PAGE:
Legislative Update April 2, 2024

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Victories For Property Rights

Last week, the House of Representatives passed two bills designed to ease the state’s housing inventory crisis. While many thought one or both bills might have a chance to squeak through the House, what took many by surprise was the large bipartisan margin by which both bills passed.

House Bill 1291 grants a property owner greater ability to construct an accessory dwelling unit (ADU), including one which is detached from the primary structure.

Current law allows a municipality to require that the property owner seek a conditional use permit or special exception from the town in order to gain approval for an ADU. HB 1291 would allow an attached unit “by right” while still allowing a town to require a permit or special exception for a detached ADU. This change should reduce costs for the property owner.

Existing law also currently allows towns to limit the size of the ADU to 750 square feet. HB 1291 expands that to 1,000 square feet for the first unit and 850 square feet for the second unit. Under HB 1291, towns retain existing authority over septic, water, parking, building codes, and all setback requirements.

Similarly, House Bill 1399 allows property owners two residential units allowed by right, without special application, discretionary review, or a hearing, if the proposed development meets certain requirements.

Opponents of both bills argued that preserving local control should take precedence over protecting private property rights. In just 15 minutes of debate, opponents claimed ADUs would increase crime, burden hospitals, deplete water sources, destroy property values, overwhelm sewers, create traffic jams, flood schools with kids, prevent people from showering (I swear this is true), and generally be unattractive and a nuisance. 

One Representative even questioned why the state legislature should support “individuals being allowed to do what they want” with their own property. 

Despite opponents’ best efforts, both bills passed overwhelmingly with broad bi-partisan support. HB 1291 passed, 220-143 while HB 1399 passed, 220-140Brookline reaches settlement agreement with developer in 2021 lawsuit

Both bills now head to the Senate.

Proxy voting for condominium

House Bill 1129 defines in RSA 356-B (the Condominium Act) what a “Proxy” vote means. A proxy means “a document created by the association to allow unit-owners to vote in absentia by providing a proxy to another person who is the proxy holder of the unit-owner’s choice.” 

The bill allows for either a “directed proxy,” allowing the unit-owner to direct how the holder’s votes will be cast or the unit owner can create an “undirected proxy” which means its holder will have full power to decide how to vote on each issue before the meeting of unit owners.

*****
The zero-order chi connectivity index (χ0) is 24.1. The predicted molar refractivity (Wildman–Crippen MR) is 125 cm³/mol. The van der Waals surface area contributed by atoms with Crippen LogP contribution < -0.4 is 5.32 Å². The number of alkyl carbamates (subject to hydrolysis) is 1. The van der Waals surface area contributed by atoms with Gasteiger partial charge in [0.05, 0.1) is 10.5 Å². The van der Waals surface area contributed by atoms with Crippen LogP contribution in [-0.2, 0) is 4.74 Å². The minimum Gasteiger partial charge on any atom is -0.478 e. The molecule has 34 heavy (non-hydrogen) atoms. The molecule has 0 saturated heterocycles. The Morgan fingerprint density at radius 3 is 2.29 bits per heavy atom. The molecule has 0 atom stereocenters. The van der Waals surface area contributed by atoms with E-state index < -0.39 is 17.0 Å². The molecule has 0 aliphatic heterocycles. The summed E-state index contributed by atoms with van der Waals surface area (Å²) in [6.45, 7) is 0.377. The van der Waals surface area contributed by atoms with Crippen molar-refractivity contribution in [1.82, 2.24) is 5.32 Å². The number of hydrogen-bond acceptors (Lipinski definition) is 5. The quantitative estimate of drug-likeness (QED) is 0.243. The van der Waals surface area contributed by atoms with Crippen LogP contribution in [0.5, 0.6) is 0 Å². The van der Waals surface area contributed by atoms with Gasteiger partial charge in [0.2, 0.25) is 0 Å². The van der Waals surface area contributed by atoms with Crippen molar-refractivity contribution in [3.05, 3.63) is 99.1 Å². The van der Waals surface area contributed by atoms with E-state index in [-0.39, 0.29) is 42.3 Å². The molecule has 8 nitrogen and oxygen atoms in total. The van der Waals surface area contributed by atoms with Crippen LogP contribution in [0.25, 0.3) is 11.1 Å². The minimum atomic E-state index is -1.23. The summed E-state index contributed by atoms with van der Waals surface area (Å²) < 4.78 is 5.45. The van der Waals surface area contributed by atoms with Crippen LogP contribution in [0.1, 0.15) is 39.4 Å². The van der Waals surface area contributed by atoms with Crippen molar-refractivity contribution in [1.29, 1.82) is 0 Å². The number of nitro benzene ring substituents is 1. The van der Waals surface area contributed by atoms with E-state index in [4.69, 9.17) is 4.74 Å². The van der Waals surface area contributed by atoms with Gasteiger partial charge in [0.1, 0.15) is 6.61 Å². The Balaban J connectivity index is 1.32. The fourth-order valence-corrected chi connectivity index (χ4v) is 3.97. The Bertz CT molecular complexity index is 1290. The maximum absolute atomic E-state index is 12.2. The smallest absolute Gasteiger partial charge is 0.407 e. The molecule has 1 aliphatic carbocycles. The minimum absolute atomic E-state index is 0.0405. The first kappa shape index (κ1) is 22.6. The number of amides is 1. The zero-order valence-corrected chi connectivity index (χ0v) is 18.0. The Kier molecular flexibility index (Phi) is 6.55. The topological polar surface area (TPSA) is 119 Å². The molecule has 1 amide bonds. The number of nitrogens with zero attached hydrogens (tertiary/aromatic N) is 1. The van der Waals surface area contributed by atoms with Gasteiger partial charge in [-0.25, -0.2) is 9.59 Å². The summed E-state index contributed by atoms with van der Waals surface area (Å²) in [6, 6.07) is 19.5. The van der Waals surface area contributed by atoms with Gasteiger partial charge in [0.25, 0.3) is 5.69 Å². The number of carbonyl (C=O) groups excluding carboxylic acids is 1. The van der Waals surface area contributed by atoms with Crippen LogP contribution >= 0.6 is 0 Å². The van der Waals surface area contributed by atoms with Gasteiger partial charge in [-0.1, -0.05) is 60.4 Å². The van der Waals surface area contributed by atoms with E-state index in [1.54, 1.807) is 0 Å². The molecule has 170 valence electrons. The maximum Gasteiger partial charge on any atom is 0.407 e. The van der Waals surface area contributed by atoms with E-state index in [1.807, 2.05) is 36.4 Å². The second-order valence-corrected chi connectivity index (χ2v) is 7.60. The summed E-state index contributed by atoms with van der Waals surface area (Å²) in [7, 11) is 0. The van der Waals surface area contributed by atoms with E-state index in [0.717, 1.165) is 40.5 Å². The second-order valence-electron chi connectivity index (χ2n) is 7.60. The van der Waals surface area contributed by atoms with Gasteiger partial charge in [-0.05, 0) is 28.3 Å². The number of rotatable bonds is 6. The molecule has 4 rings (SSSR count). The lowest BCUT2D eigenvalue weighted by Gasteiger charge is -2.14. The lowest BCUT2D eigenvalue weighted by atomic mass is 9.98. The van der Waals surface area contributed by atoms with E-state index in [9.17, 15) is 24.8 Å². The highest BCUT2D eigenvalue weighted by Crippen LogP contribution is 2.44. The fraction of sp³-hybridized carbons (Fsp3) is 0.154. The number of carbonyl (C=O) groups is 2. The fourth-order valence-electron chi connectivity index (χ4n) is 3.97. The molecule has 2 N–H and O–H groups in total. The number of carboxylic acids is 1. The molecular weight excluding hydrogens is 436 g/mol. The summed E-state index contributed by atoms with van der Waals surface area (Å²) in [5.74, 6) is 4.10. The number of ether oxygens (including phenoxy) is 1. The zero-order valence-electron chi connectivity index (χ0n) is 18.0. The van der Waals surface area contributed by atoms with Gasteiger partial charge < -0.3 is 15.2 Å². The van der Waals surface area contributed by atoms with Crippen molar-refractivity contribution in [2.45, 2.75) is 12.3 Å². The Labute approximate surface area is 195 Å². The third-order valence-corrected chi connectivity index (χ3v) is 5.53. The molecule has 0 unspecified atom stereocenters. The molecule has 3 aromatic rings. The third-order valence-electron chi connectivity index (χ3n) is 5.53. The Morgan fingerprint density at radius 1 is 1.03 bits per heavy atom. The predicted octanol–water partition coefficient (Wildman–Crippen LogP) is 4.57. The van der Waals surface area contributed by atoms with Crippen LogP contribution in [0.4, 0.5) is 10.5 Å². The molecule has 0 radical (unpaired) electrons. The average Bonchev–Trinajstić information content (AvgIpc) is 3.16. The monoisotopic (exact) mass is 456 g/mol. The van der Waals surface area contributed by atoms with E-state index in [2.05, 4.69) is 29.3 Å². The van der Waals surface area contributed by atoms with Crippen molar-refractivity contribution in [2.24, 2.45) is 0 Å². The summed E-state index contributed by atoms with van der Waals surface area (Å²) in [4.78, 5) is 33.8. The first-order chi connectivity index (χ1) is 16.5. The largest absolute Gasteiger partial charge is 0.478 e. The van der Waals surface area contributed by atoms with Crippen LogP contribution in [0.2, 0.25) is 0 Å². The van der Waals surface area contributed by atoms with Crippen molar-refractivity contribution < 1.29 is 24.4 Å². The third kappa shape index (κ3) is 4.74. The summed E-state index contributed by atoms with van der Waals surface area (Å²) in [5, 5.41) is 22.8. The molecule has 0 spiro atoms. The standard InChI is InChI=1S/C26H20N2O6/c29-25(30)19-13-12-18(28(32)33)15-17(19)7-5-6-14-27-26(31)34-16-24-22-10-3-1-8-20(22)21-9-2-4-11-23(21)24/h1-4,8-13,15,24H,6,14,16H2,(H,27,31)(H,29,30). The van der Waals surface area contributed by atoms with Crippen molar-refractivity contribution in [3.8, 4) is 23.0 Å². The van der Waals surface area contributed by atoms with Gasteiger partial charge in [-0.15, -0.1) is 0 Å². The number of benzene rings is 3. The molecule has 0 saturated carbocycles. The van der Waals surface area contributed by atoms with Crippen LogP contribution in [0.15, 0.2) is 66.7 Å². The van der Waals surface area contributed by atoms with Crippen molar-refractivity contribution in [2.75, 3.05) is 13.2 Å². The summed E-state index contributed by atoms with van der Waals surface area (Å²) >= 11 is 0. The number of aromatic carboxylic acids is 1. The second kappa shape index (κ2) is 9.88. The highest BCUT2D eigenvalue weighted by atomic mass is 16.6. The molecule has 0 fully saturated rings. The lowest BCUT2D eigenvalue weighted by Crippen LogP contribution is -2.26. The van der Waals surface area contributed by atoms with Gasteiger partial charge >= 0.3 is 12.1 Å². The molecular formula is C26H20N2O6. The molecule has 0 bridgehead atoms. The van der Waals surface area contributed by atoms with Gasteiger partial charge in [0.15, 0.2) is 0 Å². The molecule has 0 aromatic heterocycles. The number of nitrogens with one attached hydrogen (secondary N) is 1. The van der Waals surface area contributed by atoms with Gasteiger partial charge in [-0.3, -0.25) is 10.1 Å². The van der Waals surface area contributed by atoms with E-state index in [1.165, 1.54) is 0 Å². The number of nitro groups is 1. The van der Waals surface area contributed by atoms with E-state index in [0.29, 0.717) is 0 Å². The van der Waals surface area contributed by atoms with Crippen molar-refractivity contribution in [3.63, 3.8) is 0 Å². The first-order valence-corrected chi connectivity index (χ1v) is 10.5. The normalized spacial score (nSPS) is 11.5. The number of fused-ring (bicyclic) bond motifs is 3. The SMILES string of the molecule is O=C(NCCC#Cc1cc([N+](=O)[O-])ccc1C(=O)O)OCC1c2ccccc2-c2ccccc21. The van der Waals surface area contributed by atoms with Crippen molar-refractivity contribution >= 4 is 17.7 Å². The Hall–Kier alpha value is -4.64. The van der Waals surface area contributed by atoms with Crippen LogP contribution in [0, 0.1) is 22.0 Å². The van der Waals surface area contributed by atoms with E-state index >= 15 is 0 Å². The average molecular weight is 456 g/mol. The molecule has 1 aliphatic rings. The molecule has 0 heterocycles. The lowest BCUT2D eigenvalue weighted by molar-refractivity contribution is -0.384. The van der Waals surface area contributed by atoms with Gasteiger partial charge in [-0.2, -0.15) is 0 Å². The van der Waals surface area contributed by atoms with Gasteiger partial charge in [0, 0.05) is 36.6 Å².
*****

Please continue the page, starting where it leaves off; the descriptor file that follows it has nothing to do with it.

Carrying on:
Last week, the House of Representatives passed the bill. The Senate will take up HB 1129 later this spring.

Short-term rental bills killed

House Bill 1498 and House Bill 1635 were both designed to expand both local and state authority to regulate short-term rentals. NHAR opposed both bills.  Last week, the House of Representatives voted to kill both pieces of legislation without debate. Legislators agreed that both bills were poorly drafted, and no one was interested in spending time and effort to resolve the inherent problems with the bills.

Quote of the Week

The goal is really to just spur that kind of gentle density, allowing single-family homes to become two- or three-family homes without really looking and feeling that way so that we have extra space.”

–Ryan Pope, housing navigator for Dover, on that city’s efforts to encourage accessory dwelling units. (WMUR-TV “City of Dover tries to encourage homeowners to build more accessory dwellings,” March 13, 2024)  

Bonus Quote of the Week 

Opponents suggested that allowing affordable housing to be built would increase crime, lower property values and increase taxes, and allow lower-income children to overcrowd Brookline’s schools.”

–Complaint filed by Tamposi Development, claiming Brookline, NH’s “unlawful and discriminatory actions” prevented it from building a proposed 80-unit affordable workforce housing development due to that town’s violation of the Fair Housing Act. Last week, Brookline settled the case, paying over $600,000 in damages. (Union Leader, “Brookline reaches settlement agreement with developer in 2021 lawsuit,”March 28, 2024)

For more information, contact New Hampshire Realtors CEO Bob Quinn: bob@nhar.com.

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